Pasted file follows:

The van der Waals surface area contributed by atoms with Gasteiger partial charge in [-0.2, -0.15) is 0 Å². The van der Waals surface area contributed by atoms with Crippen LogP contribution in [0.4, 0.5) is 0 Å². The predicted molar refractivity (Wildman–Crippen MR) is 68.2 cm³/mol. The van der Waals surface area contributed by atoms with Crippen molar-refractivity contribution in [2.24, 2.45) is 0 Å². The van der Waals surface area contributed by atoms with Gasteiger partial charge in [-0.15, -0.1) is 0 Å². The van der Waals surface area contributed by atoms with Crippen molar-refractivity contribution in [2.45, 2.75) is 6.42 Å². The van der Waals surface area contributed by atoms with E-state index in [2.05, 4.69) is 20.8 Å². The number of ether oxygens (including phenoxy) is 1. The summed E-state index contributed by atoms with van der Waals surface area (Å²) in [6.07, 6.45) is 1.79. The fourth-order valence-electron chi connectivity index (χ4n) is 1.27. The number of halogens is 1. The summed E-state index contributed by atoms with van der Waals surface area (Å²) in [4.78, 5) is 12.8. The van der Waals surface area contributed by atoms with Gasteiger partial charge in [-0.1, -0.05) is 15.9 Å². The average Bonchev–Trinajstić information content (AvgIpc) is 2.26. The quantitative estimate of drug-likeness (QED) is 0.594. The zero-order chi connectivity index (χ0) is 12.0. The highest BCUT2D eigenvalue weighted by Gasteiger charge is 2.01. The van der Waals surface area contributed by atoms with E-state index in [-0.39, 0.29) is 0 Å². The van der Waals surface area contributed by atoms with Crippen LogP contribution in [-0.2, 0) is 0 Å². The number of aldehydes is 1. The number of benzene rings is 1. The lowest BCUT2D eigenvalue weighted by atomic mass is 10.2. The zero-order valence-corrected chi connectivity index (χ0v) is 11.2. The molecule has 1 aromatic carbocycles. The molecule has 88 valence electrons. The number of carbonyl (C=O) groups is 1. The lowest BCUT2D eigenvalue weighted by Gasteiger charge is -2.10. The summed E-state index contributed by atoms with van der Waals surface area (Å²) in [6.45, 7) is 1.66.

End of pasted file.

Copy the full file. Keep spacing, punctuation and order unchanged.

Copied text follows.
The van der Waals surface area contributed by atoms with Gasteiger partial charge in [-0.2, -0.15) is 0 Å². The van der Waals surface area contributed by atoms with Crippen LogP contribution in [0.4, 0.5) is 0 Å². The predicted molar refractivity (Wildman–Crippen MR) is 68.2 cm³/mol. The van der Waals surface area contributed by atoms with Crippen molar-refractivity contribution in [2.24, 2.45) is 0 Å². The van der Waals surface area contributed by atoms with Gasteiger partial charge in [-0.15, -0.1) is 0 Å². The van der Waals surface area contributed by atoms with Crippen molar-refractivity contribution in [2.45, 2.75) is 6.42 Å². The van der Waals surface area contributed by atoms with E-state index in [2.05, 4.69) is 20.8 Å². The number of ether oxygens (including phenoxy) is 1. The summed E-state index contributed by atoms with van der Waals surface area (Å²) in [6.07, 6.45) is 1.79. The fourth-order valence-electron chi connectivity index (χ4n) is 1.27. The number of halogens is 1. The summed E-state index contributed by atoms with van der Waals surface area (Å²) in [4.78, 5) is 12.8. The van der Waals surface area contributed by atoms with Gasteiger partial charge in [-0.1, -0.05) is 15.9 Å². The average Bonchev–Trinajstić information content (AvgIpc) is 2.26. The quantitative estimate of drug-likeness (QED) is 0.594. The zero-order chi connectivity index (χ0) is 12.0. The highest BCUT2D eigenvalue weighted by Gasteiger charge is 2.01. The van der Waals surface area contributed by atoms with E-state index in [-0.39, 0.29) is 0 Å². The van der Waals surface area contributed by atoms with Crippen LogP contribution in [-0.2, 0) is 0 Å². The number of aldehydes is 1. The number of benzene rings is 1. The lowest BCUT2D eigenvalue weighted by atomic mass is 10.2. The zero-order valence-corrected chi connectivity index (χ0v) is 11.2. The molecule has 1 aromatic carbocycles. The molecule has 88 valence electrons. The number of carbonyl (C=O) groups is 1. The lowest BCUT2D eigenvalue weighted by Gasteiger charge is -2.10. The summed E-state index contributed by atoms with van der Waals surface area (Å²) in [6.45, 7) is 1.66.